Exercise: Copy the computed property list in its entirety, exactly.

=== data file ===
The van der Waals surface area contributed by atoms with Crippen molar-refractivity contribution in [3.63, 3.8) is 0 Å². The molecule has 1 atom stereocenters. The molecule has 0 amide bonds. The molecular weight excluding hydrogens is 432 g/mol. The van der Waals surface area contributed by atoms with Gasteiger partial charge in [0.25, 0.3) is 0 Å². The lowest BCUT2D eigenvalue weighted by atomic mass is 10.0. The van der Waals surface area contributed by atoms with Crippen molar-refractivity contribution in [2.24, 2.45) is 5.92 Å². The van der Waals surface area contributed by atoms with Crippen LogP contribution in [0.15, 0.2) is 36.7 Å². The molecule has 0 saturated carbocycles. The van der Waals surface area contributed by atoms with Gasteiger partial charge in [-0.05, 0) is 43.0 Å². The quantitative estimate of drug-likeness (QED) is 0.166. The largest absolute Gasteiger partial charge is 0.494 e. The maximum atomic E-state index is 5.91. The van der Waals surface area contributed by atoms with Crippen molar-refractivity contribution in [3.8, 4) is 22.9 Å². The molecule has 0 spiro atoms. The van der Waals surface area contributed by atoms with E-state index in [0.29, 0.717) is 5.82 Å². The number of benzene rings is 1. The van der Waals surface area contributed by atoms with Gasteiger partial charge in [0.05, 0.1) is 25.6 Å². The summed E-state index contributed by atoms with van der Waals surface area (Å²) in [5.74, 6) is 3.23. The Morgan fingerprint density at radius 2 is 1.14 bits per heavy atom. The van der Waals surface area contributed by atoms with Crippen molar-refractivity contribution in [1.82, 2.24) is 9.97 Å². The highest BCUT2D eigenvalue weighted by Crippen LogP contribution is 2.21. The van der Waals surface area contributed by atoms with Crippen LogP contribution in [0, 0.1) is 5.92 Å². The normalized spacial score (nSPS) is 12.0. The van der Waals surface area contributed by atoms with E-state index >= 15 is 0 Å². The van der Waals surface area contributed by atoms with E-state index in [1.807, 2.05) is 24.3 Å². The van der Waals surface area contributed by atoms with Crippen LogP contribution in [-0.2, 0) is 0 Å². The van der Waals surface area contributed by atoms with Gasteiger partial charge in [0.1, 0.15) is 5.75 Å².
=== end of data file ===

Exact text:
The van der Waals surface area contributed by atoms with Crippen molar-refractivity contribution in [3.63, 3.8) is 0 Å². The molecule has 1 atom stereocenters. The molecule has 0 amide bonds. The molecular weight excluding hydrogens is 432 g/mol. The van der Waals surface area contributed by atoms with Gasteiger partial charge in [0.25, 0.3) is 0 Å². The lowest BCUT2D eigenvalue weighted by atomic mass is 10.0. The van der Waals surface area contributed by atoms with Crippen molar-refractivity contribution in [2.24, 2.45) is 5.92 Å². The van der Waals surface area contributed by atoms with Crippen LogP contribution in [0.15, 0.2) is 36.7 Å². The molecule has 0 saturated carbocycles. The van der Waals surface area contributed by atoms with Gasteiger partial charge in [-0.05, 0) is 43.0 Å². The quantitative estimate of drug-likeness (QED) is 0.166. The largest absolute Gasteiger partial charge is 0.494 e. The maximum atomic E-state index is 5.91. The van der Waals surface area contributed by atoms with Crippen molar-refractivity contribution in [3.8, 4) is 22.9 Å². The molecule has 0 spiro atoms. The van der Waals surface area contributed by atoms with E-state index in [0.29, 0.717) is 5.82 Å². The number of benzene rings is 1. The van der Waals surface area contributed by atoms with Gasteiger partial charge in [0.05, 0.1) is 25.6 Å². The summed E-state index contributed by atoms with van der Waals surface area (Å²) in [5.74, 6) is 3.23. The Morgan fingerprint density at radius 2 is 1.14 bits per heavy atom. The van der Waals surface area contributed by atoms with Crippen molar-refractivity contribution in [1.82, 2.24) is 9.97 Å². The highest BCUT2D eigenvalue weighted by Crippen LogP contribution is 2.21. The van der Waals surface area contributed by atoms with Crippen LogP contribution in [0, 0.1) is 5.92 Å². The normalized spacial score (nSPS) is 12.0. The van der Waals surface area contributed by atoms with E-state index >= 15 is 0 Å². The van der Waals surface area contributed by atoms with E-state index in [1.807, 2.05) is 24.3 Å². The van der Waals surface area contributed by atoms with Crippen LogP contribution in [-0.2, 0) is 0 Å². The van der Waals surface area contributed by atoms with Gasteiger partial charge in [0.1, 0.15) is 5.75 Å².